Ron Levitt wrote for ENV Magazine:
It is understandable why Lynn Nottage’s Ruined won a Pulitzer Prize for drama.  It is gut-wrenching, gripping  theatre.

It is also without argument that Joseph Adler has directed a superb version of this prize-winning play at GableStage – a production which will keep its audience enthralled, even if it will look away from the stage occasionally to purposely miss the violence.
The women in this play are unforgettable: Elam, in the dominant role, is superb; a gorgeous and multi-talented Renata  Eastlick (as Josephine, a gyrating whore who seems to enjoy the profession heaped  on her; Jade  Wheeler as Sophie and Trenell Mooring as Salima, the two teens who are brought to Mama’s for her care and to work as prostitutes.   Wheeler is a standout as she belts Congo music  provided by guitarist  Verdi M, Mayer Jr,  and percussionist Marajuca.
Bill Hirschman reviewed for Florida Theater On Stage:
It is one of the finest pieces of local theater seen this season, featuring superb acting, notably from Lela Elam as an indomitable owner of a bar/brothel, and direction from Joe Adler that elicited those smooth performances.
His strength is nurturing actors to scrape the inside of their souls and lay it out for an audience to see. Nowhere is this more evident than in Mooring’s heart-rending recollection of Selima’s nightmarish months as the captive and unwilling sexual plaything of an army on the move. Adler and the actress deliver the tale with an anguish that lands the most moving scene of the entire evening.
Perhaps the real headline is the work of Elam and Adler in creating Mama.... a flawed human being rather than a symbol... She bravely embraces Nottage’s creation of a character at once vibrant yet controlled, uneducated yet street smart, selfish yet protective...  Elam’s eyes convey wariness, defiance, anger, affection, even a flash of secret longing for another life.
There isn’t a weak link in the large cast. Special mention is due Wheeler and Mooring. Wheeler here is unrecognizable from the self-assured lawyer from GableStage’s Race a few weeks ago...  hey persuasively expose inner layers of determination and resolve despite everything that has happened to them.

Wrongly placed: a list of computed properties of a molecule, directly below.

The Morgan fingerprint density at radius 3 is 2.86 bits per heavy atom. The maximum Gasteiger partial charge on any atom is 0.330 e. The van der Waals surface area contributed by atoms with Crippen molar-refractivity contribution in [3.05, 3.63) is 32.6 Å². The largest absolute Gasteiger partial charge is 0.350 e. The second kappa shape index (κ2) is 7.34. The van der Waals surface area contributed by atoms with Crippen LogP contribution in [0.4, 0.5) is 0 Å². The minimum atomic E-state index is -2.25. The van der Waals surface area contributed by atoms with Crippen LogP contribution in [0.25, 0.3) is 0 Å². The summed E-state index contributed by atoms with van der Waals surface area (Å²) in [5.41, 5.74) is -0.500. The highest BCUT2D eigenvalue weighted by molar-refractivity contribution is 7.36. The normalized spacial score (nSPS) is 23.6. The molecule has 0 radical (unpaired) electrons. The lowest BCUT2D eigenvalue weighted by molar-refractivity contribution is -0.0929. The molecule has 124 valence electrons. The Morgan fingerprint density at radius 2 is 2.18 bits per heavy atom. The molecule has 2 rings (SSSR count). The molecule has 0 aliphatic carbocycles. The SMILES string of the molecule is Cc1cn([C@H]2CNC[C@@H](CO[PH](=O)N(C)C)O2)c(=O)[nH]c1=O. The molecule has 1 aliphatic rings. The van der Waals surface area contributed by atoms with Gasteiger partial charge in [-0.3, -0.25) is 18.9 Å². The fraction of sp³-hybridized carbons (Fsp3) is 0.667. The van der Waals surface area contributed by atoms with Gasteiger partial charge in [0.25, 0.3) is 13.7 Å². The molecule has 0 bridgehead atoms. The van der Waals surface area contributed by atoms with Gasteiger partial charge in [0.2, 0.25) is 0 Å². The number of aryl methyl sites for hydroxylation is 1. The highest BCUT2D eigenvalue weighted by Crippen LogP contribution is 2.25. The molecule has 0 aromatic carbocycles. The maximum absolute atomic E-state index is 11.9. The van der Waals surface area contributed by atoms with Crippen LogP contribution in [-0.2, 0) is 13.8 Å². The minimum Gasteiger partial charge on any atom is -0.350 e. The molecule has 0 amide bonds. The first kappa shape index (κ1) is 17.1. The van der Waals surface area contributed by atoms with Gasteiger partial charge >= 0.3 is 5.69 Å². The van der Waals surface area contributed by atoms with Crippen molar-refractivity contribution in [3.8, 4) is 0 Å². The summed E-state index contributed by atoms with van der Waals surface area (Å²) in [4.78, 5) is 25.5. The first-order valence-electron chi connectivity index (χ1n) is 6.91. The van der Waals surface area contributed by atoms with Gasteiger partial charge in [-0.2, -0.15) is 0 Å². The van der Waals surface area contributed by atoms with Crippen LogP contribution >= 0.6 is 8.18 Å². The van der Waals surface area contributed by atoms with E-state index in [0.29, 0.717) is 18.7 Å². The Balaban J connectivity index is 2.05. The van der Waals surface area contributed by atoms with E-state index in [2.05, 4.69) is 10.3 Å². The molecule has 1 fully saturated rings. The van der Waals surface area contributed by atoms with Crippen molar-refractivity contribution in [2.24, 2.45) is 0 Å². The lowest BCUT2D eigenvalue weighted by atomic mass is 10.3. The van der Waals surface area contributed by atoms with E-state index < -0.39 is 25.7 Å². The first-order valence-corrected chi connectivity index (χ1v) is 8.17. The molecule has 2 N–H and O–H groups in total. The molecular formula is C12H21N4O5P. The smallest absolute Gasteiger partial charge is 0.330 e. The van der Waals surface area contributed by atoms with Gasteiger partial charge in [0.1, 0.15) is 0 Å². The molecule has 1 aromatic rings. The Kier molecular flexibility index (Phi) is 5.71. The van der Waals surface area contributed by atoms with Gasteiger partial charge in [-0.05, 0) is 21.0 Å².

The statuesque Renata Eastlick exudes a magnetic carnality... The absolute abandon in which Eastlick/Josephine throws herself while nuzzling a patron or gyrating in a frenzied dance is stunning. But Eastlick also allows us to see Josephine switch gears when no one is looking and reveal a sullen contempt for her profession...
Robert Strain, also does some of his best work ever, inhabits the role of the cultured poetic soul reduced to peddling wares through the war-ravaged region.
Christine Dolen reviewed for The Miami Herald:
This superb production is the work of director Joseph Adler at his most artful and a large cast at theirs. These actors – particularly Lela Elam, Renata Eastlick, Robert Strain, Jade Wheeler, Sheaun McKinney, Keith Wade, Marckenson Charles and Trenell Mooring – are among the region’s best, and in a perfect world, their talents would be showcased far more frequently on South Florida stages.
Josephine (Eastlick), seems to be the most calculating and self-possessed of the girls. But watch Eastlick as her fierce, wildly lusty dancing gives way to an explosive expression of the anger and sorrow running just below the surface of her seductive fa├žade.
Held captive and repeatedly victimized by soldiers, rejected by her young husband and family, Salima looks at the world through pain-filled eyes. The story behind that pain, revealed with heartbreaking simplicity by Mooring, is one of the play’s most devastating moments.
...McKinney and Wade are frighteningly effective as the government and rebel commanders. And Charles is quite moving as a man who realizes, too late, what stubborn pride has lost him.
It is Elam, however, who dominates the play as clearly as Mama Nadi rules her kingdom. Omnipresent, mixing seductiveness and pragmatic tyranny, Elam crafts a character whose vulnerability remains resolutely hidden. Yet the play’s final image, a moment exquisitely realized by Adler, Strain and Elam, underscores the transformative power of hope. Like Elam, it takes your breath away.
Ruined plays at GableStage through October 7, 2012.